NORTH SCITUATE, RI – U.S. Senator Jack Reed (D-RI) this week headed to North Scituate to visit children at the MAE Foundation’s Camp Hope, a one-week, free-of-charge camp for children aged 7-17 with cancer and their siblings offering them an opportunity to enjoy the great outdoors and break up the routine of doctors, hospitals and illness while also providing necessary medical oversight.  Summertime activities at the camp include arts/crafts, canoeing, drawing/painting, field trips, recreational swimming, and team-building initiatives, with a pediatric nurse is on site to administer daily medications and a pediatric oncologist on call at all times.

“Camp Hope is a great idea and a very well-run environment providing children who have cancer with the opportunity to enjoy summer while still ensuring that they have the medical oversight they require,” said Senator Reed.  “Any child who has cancer is one too many, and we are working hard on a bipartisan basis to do all we can to seek cures.  In the meantime, I’m grateful to the MAE Foundation and the team at Camp Hope for providing this experience and making life more comfortable and enjoyable for children with cancer.”

The visit came a month after Senator Reed’s Childhood Cancer Survivorship, Treatment, Access, and Research (STAR) Act was signed into law, making great strides for pediatric cancer research funding.  Reed’s bipartisan bill, which has been called “the most comprehensive childhood cancer legislation ever introduced into Congress,” will help find new treatments, accelerate research, and improve outcomes for patients and families battling childhood cancer.

The STAR Act will expand funding to research childhood cancers, explore effective treatment options, identify and track childhood-cancer rates, and enhance the quality of life for childhood cancer survivors.  It authorizes up to $30 million annually as well as key research initiatives, such as biorepositories at the National Institutes of Health (NIH) and surveillance at the U.S. Centers for Disease Control and Prevention (CDC), while focusing on some of the least-studied and understood childhood cancers.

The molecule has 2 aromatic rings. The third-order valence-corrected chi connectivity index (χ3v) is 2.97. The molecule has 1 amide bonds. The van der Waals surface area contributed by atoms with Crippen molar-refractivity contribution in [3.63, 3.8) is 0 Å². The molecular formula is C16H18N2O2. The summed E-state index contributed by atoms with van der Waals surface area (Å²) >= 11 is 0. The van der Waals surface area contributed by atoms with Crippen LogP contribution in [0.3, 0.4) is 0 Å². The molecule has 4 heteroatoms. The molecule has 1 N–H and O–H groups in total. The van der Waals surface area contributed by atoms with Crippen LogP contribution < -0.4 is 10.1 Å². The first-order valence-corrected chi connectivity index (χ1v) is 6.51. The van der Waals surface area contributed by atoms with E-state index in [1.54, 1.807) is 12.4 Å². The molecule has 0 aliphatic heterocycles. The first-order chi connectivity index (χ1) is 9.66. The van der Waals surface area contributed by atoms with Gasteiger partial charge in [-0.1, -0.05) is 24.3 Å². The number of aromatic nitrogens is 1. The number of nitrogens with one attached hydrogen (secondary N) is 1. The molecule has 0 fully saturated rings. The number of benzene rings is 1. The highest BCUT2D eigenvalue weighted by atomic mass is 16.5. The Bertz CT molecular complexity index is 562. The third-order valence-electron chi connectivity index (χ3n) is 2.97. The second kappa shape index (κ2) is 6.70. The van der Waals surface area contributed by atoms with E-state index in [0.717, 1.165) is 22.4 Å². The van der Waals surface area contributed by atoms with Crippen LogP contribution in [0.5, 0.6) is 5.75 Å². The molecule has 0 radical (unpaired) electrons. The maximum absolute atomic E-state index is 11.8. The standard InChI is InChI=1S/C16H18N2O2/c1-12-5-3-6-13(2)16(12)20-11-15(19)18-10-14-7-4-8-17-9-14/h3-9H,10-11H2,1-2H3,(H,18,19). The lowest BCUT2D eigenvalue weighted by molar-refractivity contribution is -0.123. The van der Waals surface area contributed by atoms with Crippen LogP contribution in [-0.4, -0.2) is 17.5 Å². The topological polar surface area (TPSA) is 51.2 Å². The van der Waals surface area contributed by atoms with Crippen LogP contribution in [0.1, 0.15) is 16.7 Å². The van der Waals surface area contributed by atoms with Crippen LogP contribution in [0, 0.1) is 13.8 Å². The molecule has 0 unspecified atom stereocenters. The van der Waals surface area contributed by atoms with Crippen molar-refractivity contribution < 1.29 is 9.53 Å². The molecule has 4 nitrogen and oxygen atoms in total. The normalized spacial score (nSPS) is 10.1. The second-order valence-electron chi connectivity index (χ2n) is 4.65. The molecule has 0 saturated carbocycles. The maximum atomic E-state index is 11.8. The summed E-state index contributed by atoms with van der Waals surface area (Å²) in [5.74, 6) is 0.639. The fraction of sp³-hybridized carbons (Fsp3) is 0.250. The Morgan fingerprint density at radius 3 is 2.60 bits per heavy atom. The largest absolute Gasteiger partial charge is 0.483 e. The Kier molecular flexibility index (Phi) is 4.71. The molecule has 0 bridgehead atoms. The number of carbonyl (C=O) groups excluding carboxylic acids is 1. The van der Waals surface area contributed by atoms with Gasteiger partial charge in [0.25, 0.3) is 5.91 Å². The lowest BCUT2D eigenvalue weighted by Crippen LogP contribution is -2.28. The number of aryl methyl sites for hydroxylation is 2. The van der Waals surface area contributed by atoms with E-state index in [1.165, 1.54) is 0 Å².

Now that has been signed into law, the STAR Act will:

Expand Opportunities for Childhood Cancer Research:  Due to the relatively small population of children with cancer and the geographic distance between these children, researching childhood cancer can be challenging.  As such, the Childhood Cancer STAR Act authorizes the National Cancer Institute (NCI) to expand existing efforts to collect biospecimens for childhood cancer patients enrolled in NCI-sponsored clinical trials to collect and maintain relevant clinical, biological, and demographic information on all children, adolescents, and young adults with cancer.

Improve Childhood Cancer Surveillance:  Building upon previous efforts, this bill authorizes grants to state cancer registries to identify and track incidences of child, adolescent, and young adult cancer.  This funding will be used to identify and train reporters of childhood cancer cases, secure infrastructure to ensure early reporting and capture of child cancer incidences, and support the collection of cases into a national childhood cancer registry.

Help Improve Quality of Life Opportunities for Childhood Cancer Survivors:  Unfortunately, even after beating cancer, as many as two-thirds of survivors suffer from late effects of their disease or treatment, including secondary cancers and organ damage. This legislation will enhance research on the late effects of childhood cancers, improve collaboration among providers so that doctors are better able to care for this population as they age, and establish a new pilot program to begin to explore innovative models of care for childhood cancer survivors.

Ensure Pediatric Expertise at the National Institutes of Health (NIH):  The Childhood Cancer STAR Act will require the inclusion of at least one expert in pediatric oncology on the National Cancer Advisory Board and would improve childhood health reporting requirements to include pediatric cancer.

When it opened in 1986, Camp Hope had 19 campers.  In recent years, more than 60 children have attended.